Fourth Circuit affirms black lung benefits award

By Nathan Bass | Sep 13, 2013

RICHMOND – A federal appeals court has denied the petition of Westmoreland Coal Company, Inc., and will allow the award of benefits to a former coal miner under the Black Lung Benefits Act.

A three-member panel of the U.S. Court of Appeals for the Fourth Circuit issued an unpublished per curiam opinion in the case Sept. 6. Unpublished opinions are not binding precedent in the Fourth Circuit. Judges Paul V. Niemeyer, Diana Gribbon Motz and Albert Diaz heard the argument.

Westmoreland Coal Company petitioned the court for review of the Workers’ Compensation Benefits Review Board’s decision affirming the administrative law judge’s award of benefits to former employee James E. Sizemore under the Black Lung Benefits Act.

Westmoreland did not dispute the ALJ’s finding that Sizemore was entitled to the rebuttable 15-year presumption that he was totally disabled due to pneumoconiosis. This presumption, which leads to a finding of “legal pneumoconiosis,” is triggered when a miner has a respiratory or pulmonary impairment which causes total disability and he has worked 15 or more years in coal mines. The presumption, once law under the Black Lung Benefits Act but later stricken, was resurrected by the Affordable Care Act in 2010.

Westmoreland argued that the ALJ erred in his decision to discredit its expert physicians’ opinion, which Westmoreland offered to rebut the 15-year “legal pneumoconiosis” presumption afforded to Sizemore.

On application for review, the court wrote, “The ALJ is not bound to accept any medical expert opinion but must evaluate the evidence, weigh it, and draw its own conclusions, giving consideration to the qualifications of the experts, the opinions’ reasoning, their reliance on objectively determinable symptoms and establish science, their detail of analysis, and their freedom from irrelevant distractions and prejudices.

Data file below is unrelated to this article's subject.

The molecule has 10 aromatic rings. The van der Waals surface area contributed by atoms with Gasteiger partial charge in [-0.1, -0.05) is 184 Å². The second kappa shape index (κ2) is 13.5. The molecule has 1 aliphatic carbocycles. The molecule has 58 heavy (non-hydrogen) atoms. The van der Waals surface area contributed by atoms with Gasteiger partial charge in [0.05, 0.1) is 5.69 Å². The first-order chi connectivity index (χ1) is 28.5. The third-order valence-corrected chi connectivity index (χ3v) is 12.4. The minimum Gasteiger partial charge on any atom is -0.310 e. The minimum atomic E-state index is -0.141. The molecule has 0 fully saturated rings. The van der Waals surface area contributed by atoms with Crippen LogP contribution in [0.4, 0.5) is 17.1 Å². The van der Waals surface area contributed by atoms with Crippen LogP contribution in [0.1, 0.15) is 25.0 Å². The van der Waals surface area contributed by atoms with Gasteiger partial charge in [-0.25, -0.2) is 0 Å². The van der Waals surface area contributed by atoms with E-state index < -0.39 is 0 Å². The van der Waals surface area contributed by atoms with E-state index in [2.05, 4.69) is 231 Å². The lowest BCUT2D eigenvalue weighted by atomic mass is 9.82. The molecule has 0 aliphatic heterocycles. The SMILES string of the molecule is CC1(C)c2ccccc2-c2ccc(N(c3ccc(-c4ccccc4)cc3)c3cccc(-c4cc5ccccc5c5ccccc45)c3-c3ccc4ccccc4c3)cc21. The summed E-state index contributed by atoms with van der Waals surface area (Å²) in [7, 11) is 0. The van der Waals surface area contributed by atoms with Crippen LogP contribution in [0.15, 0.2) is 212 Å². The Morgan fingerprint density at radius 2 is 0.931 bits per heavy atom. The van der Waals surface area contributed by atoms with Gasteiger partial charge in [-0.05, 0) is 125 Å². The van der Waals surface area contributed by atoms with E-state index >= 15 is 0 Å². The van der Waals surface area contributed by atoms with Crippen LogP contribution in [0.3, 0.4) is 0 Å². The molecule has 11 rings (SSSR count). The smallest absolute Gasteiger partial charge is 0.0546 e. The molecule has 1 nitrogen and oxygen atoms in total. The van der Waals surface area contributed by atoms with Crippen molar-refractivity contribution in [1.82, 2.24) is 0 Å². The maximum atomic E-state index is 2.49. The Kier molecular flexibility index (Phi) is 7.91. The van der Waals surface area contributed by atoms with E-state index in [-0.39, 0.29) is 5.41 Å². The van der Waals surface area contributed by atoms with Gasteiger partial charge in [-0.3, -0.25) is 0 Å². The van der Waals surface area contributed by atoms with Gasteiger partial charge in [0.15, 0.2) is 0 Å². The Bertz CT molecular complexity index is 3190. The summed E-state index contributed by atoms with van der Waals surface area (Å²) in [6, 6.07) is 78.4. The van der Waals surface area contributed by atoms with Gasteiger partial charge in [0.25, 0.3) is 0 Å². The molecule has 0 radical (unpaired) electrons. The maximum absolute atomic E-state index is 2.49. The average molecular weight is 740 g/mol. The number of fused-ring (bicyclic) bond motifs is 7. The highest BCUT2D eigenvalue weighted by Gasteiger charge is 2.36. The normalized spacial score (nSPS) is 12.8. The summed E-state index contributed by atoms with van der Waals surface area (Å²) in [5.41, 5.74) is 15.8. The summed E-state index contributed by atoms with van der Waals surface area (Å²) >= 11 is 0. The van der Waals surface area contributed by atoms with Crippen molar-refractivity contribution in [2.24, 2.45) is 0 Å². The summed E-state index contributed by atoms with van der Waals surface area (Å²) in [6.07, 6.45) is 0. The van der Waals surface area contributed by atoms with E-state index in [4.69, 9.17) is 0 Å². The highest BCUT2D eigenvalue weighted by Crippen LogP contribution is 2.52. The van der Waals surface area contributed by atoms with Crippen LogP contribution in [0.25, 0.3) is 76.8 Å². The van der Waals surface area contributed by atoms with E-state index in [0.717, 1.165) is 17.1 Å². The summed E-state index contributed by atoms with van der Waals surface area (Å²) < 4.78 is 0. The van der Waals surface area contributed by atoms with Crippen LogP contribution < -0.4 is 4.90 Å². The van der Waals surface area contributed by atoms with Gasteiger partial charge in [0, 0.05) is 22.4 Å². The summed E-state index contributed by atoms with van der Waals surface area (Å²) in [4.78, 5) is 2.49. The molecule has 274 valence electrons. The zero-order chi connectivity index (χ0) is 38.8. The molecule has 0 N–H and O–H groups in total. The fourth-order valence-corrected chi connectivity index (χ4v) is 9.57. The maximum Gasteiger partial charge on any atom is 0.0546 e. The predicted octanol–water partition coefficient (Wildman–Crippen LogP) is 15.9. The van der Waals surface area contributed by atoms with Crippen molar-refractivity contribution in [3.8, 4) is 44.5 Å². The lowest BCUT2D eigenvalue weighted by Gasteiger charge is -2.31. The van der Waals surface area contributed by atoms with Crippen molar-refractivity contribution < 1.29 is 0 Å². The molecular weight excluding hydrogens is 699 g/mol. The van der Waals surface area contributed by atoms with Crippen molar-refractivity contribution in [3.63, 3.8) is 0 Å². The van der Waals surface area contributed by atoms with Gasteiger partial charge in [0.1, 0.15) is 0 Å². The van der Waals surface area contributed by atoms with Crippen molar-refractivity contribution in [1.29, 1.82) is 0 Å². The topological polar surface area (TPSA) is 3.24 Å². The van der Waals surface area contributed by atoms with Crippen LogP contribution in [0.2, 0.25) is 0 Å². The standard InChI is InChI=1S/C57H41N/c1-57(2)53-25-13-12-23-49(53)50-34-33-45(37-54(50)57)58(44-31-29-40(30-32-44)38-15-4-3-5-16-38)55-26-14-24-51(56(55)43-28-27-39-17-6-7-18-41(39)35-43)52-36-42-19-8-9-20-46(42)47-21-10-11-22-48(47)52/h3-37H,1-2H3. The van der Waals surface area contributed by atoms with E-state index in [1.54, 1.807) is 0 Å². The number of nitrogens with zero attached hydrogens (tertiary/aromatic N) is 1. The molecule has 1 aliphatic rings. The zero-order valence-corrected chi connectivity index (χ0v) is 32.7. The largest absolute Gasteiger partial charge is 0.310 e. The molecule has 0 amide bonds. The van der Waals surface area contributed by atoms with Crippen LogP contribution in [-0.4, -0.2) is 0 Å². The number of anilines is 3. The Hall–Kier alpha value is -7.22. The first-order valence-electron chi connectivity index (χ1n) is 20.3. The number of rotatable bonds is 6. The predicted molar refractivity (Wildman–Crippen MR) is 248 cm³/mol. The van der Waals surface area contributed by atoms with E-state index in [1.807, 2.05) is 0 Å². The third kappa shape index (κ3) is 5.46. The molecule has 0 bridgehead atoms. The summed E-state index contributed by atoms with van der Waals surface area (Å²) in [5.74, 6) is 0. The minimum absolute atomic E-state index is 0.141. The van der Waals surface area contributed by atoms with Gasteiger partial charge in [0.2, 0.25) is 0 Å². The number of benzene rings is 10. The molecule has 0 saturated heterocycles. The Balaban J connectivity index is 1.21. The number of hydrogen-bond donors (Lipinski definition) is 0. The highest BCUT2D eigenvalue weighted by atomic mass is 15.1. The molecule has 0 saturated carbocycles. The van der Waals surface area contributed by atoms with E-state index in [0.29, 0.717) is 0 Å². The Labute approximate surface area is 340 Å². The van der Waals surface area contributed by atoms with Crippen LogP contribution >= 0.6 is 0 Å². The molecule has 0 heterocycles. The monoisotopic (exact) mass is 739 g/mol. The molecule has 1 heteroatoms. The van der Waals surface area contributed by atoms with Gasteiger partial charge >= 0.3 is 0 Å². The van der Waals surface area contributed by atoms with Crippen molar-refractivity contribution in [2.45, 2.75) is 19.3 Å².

“In this case, the ALJ discredited Employers’ physicians on the issue of whether Sizemore suffered from legal pneumoconiosis because their explanations for discounting his lengthy history in the coal mines as a cause of his emphysema were insufficient in light of the science underlying the preamble to the regulations implementing the Act.

“We have, in two recent cases, held that an ALJ is permitted to rely on this preamble to assess physicians’ credibility.”

The court cited Westmoreland Coal Co. v. Cochran and Harman Mining Co. v. Director, Office of Workers’ Compensation Programs.

“Thus. We conclude that the ALJ did not err in consulting the preamble to discredit Employer’s experts on the issue of legal pneumoconiosis. We also conclude the ALJ did not transform the rebuttable presumption into an irrebuttable presumption by his reliance on the preamble," the opinion says.

The court noted that since the coal company’s physicians were found not to be credible on the issue of legal pneumoconiosis, the ALJ could not credit the physicians’ opinions on the causation of total disability without clear reasons for concluding the doctor’s judgment on disability causation did not rest upon their rejected legal pneumoconiosis opinions.

“Thus, we conclude that the ALJ did not err in finding that Employer failed to rebut the fifteen-year presumption afforded to Sizemore,” the opinion says.

Representing Westmoreland was Paul E. Frampton of Bowles Rice in Charleston.

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